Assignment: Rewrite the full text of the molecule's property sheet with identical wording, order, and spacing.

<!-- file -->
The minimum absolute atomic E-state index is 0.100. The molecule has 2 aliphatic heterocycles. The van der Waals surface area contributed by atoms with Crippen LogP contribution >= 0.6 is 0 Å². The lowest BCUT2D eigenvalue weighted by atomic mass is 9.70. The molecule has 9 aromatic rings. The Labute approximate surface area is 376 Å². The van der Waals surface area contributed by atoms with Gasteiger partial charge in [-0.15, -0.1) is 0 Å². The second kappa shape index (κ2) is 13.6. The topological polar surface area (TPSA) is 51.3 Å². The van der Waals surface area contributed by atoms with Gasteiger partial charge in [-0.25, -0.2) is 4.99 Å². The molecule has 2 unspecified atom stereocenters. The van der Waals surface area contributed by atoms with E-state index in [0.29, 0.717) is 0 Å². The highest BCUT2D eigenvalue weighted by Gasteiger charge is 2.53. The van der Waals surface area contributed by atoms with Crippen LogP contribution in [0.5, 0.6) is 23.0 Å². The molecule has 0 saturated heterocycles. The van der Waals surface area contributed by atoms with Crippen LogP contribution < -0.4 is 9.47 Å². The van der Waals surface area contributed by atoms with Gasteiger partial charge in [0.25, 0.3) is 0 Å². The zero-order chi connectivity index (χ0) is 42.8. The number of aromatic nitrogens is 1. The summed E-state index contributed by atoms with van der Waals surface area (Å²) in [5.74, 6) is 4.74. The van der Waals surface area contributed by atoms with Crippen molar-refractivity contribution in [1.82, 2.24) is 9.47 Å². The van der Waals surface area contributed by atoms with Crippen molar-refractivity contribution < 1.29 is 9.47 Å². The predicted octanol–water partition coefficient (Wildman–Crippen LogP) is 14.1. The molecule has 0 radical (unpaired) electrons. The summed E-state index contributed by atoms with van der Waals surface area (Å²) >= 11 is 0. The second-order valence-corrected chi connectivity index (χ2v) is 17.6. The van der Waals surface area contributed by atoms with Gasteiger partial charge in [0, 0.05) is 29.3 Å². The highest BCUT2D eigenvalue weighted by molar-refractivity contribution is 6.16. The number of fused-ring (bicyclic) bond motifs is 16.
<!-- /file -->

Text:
The minimum absolute atomic E-state index is 0.100. The molecule has 2 aliphatic heterocycles. The van der Waals surface area contributed by atoms with Crippen LogP contribution >= 0.6 is 0 Å². The lowest BCUT2D eigenvalue weighted by atomic mass is 9.70. The molecule has 9 aromatic rings. The Labute approximate surface area is 376 Å². The van der Waals surface area contributed by atoms with Gasteiger partial charge in [-0.15, -0.1) is 0 Å². The second kappa shape index (κ2) is 13.6. The topological polar surface area (TPSA) is 51.3 Å². The van der Waals surface area contributed by atoms with Gasteiger partial charge in [-0.25, -0.2) is 4.99 Å². The molecule has 2 unspecified atom stereocenters. The van der Waals surface area contributed by atoms with E-state index in [0.29, 0.717) is 0 Å². The highest BCUT2D eigenvalue weighted by Gasteiger charge is 2.53. The van der Waals surface area contributed by atoms with Crippen LogP contribution in [0.5, 0.6) is 23.0 Å². The molecule has 0 saturated heterocycles. The van der Waals surface area contributed by atoms with Crippen LogP contribution < -0.4 is 9.47 Å². The van der Waals surface area contributed by atoms with Gasteiger partial charge in [0.25, 0.3) is 0 Å². The zero-order chi connectivity index (χ0) is 42.8. The number of aromatic nitrogens is 1. The summed E-state index contributed by atoms with van der Waals surface area (Å²) in [5.74, 6) is 4.74. The van der Waals surface area contributed by atoms with Crippen molar-refractivity contribution in [1.82, 2.24) is 9.47 Å². The van der Waals surface area contributed by atoms with Crippen molar-refractivity contribution < 1.29 is 9.47 Å². The predicted octanol–water partition coefficient (Wildman–Crippen LogP) is 14.1. The molecule has 0 radical (unpaired) electrons. The summed E-state index contributed by atoms with van der Waals surface area (Å²) >= 11 is 0. The second-order valence-corrected chi connectivity index (χ2v) is 17.6. The van der Waals surface area contributed by atoms with Gasteiger partial charge in [0, 0.05) is 29.3 Å². The highest BCUT2D eigenvalue weighted by molar-refractivity contribution is 6.16. The number of fused-ring (bicyclic) bond motifs is 16.